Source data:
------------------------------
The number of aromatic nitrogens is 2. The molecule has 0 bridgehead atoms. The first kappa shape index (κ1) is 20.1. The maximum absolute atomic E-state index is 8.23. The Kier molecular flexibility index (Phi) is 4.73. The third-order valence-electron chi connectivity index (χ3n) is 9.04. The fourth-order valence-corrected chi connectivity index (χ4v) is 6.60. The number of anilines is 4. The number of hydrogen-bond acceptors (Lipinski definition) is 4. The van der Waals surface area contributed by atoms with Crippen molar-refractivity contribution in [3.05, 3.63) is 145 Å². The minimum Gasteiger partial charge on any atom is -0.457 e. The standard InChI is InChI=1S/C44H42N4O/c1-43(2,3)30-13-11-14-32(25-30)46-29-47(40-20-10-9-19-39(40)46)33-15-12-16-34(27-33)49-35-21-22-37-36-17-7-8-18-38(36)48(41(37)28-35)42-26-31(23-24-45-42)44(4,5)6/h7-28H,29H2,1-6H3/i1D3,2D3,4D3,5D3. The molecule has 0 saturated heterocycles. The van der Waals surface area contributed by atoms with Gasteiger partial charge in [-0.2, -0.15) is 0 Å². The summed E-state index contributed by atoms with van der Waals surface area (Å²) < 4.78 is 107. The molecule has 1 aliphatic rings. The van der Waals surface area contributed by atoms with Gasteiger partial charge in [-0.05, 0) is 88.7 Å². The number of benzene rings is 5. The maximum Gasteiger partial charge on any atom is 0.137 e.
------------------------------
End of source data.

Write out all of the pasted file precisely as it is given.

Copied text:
The number of aromatic nitrogens is 2. The molecule has 0 bridgehead atoms. The first kappa shape index (κ1) is 20.1. The maximum absolute atomic E-state index is 8.23. The Kier molecular flexibility index (Phi) is 4.73. The third-order valence-electron chi connectivity index (χ3n) is 9.04. The fourth-order valence-corrected chi connectivity index (χ4v) is 6.60. The number of anilines is 4. The number of hydrogen-bond acceptors (Lipinski definition) is 4. The van der Waals surface area contributed by atoms with Crippen molar-refractivity contribution in [3.05, 3.63) is 145 Å². The minimum Gasteiger partial charge on any atom is -0.457 e. The standard InChI is InChI=1S/C44H42N4O/c1-43(2,3)30-13-11-14-32(25-30)46-29-47(40-20-10-9-19-39(40)46)33-15-12-16-34(27-33)49-35-21-22-37-36-17-7-8-18-38(36)48(41(37)28-35)42-26-31(23-24-45-42)44(4,5)6/h7-28H,29H2,1-6H3/i1D3,2D3,4D3,5D3. The molecule has 0 saturated heterocycles. The van der Waals surface area contributed by atoms with Gasteiger partial charge in [-0.2, -0.15) is 0 Å². The summed E-state index contributed by atoms with van der Waals surface area (Å²) < 4.78 is 107. The molecule has 1 aliphatic rings. The van der Waals surface area contributed by atoms with Gasteiger partial charge in [-0.05, 0) is 88.7 Å². The number of benzene rings is 5. The maximum Gasteiger partial charge on any atom is 0.137 e.